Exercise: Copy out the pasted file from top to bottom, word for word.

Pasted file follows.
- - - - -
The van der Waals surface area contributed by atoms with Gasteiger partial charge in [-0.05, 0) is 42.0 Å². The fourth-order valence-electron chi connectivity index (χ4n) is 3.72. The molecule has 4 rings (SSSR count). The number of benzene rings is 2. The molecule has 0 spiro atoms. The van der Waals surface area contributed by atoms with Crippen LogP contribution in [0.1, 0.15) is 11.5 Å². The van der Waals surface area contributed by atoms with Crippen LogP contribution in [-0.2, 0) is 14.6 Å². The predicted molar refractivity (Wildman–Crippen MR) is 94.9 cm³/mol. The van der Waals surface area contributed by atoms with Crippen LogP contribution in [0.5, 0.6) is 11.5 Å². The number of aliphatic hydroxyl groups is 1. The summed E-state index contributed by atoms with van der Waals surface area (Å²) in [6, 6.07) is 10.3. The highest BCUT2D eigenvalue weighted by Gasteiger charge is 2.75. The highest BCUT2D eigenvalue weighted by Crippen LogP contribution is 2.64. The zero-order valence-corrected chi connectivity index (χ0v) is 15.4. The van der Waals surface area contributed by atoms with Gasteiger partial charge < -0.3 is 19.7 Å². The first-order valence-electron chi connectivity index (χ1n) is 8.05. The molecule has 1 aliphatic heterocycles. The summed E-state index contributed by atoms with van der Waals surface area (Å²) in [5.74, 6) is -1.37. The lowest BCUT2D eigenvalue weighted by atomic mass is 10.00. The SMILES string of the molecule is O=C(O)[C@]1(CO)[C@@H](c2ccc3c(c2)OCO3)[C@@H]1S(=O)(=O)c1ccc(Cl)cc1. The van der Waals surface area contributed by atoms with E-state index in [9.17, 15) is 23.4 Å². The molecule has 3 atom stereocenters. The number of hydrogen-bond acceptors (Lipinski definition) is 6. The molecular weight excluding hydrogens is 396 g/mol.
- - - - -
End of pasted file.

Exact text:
The van der Waals surface area contributed by atoms with Gasteiger partial charge in [-0.05, 0) is 42.0 Å². The fourth-order valence-electron chi connectivity index (χ4n) is 3.72. The molecule has 4 rings (SSSR count). The number of benzene rings is 2. The molecule has 0 spiro atoms. The van der Waals surface area contributed by atoms with Crippen LogP contribution in [0.1, 0.15) is 11.5 Å². The van der Waals surface area contributed by atoms with Crippen LogP contribution in [-0.2, 0) is 14.6 Å². The predicted molar refractivity (Wildman–Crippen MR) is 94.9 cm³/mol. The van der Waals surface area contributed by atoms with Crippen LogP contribution in [0.5, 0.6) is 11.5 Å². The number of aliphatic hydroxyl groups is 1. The summed E-state index contributed by atoms with van der Waals surface area (Å²) in [6, 6.07) is 10.3. The highest BCUT2D eigenvalue weighted by Gasteiger charge is 2.75. The highest BCUT2D eigenvalue weighted by Crippen LogP contribution is 2.64. The zero-order valence-corrected chi connectivity index (χ0v) is 15.4. The van der Waals surface area contributed by atoms with Gasteiger partial charge < -0.3 is 19.7 Å². The first-order valence-electron chi connectivity index (χ1n) is 8.05. The molecule has 1 aliphatic heterocycles. The summed E-state index contributed by atoms with van der Waals surface area (Å²) in [5.74, 6) is -1.37. The lowest BCUT2D eigenvalue weighted by atomic mass is 10.00. The SMILES string of the molecule is O=C(O)[C@]1(CO)[C@@H](c2ccc3c(c2)OCO3)[C@@H]1S(=O)(=O)c1ccc(Cl)cc1. The van der Waals surface area contributed by atoms with E-state index in [9.17, 15) is 23.4 Å². The molecule has 3 atom stereocenters. The number of hydrogen-bond acceptors (Lipinski definition) is 6. The molecular weight excluding hydrogens is 396 g/mol.